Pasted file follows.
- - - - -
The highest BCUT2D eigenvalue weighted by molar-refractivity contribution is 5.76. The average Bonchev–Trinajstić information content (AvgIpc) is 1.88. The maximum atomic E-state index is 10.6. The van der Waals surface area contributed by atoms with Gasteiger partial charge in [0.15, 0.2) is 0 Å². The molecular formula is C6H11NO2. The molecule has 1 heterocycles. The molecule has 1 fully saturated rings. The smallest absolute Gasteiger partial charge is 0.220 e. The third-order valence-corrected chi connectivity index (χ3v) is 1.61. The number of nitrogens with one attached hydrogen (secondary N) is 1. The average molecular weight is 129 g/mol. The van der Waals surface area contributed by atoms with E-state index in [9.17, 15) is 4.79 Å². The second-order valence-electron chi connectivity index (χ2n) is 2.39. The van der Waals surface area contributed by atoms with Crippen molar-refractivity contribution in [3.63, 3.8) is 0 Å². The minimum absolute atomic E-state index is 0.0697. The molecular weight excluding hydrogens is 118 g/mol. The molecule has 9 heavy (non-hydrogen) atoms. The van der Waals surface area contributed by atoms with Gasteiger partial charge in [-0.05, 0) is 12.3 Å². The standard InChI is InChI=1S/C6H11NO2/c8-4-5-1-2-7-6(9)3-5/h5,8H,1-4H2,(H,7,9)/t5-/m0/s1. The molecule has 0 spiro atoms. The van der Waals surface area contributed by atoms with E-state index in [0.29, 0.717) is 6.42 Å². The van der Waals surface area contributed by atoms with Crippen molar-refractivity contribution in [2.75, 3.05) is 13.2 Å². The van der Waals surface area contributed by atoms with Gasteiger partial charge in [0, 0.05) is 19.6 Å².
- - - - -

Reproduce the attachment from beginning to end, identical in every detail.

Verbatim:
The highest BCUT2D eigenvalue weighted by molar-refractivity contribution is 5.76. The average Bonchev–Trinajstić information content (AvgIpc) is 1.88. The maximum atomic E-state index is 10.6. The van der Waals surface area contributed by atoms with Gasteiger partial charge in [0.15, 0.2) is 0 Å². The molecular formula is C6H11NO2. The molecule has 1 heterocycles. The molecule has 1 fully saturated rings. The smallest absolute Gasteiger partial charge is 0.220 e. The third-order valence-corrected chi connectivity index (χ3v) is 1.61. The number of nitrogens with one attached hydrogen (secondary N) is 1. The average molecular weight is 129 g/mol. The van der Waals surface area contributed by atoms with E-state index in [9.17, 15) is 4.79 Å². The second-order valence-electron chi connectivity index (χ2n) is 2.39. The van der Waals surface area contributed by atoms with Crippen molar-refractivity contribution in [3.63, 3.8) is 0 Å². The minimum absolute atomic E-state index is 0.0697. The molecular weight excluding hydrogens is 118 g/mol. The molecule has 9 heavy (non-hydrogen) atoms. The van der Waals surface area contributed by atoms with Gasteiger partial charge in [-0.05, 0) is 12.3 Å². The standard InChI is InChI=1S/C6H11NO2/c8-4-5-1-2-7-6(9)3-5/h5,8H,1-4H2,(H,7,9)/t5-/m0/s1. The molecule has 0 spiro atoms. The van der Waals surface area contributed by atoms with E-state index in [0.29, 0.717) is 6.42 Å². The van der Waals surface area contributed by atoms with Crippen molar-refractivity contribution in [2.75, 3.05) is 13.2 Å². The van der Waals surface area contributed by atoms with Gasteiger partial charge in [0, 0.05) is 19.6 Å².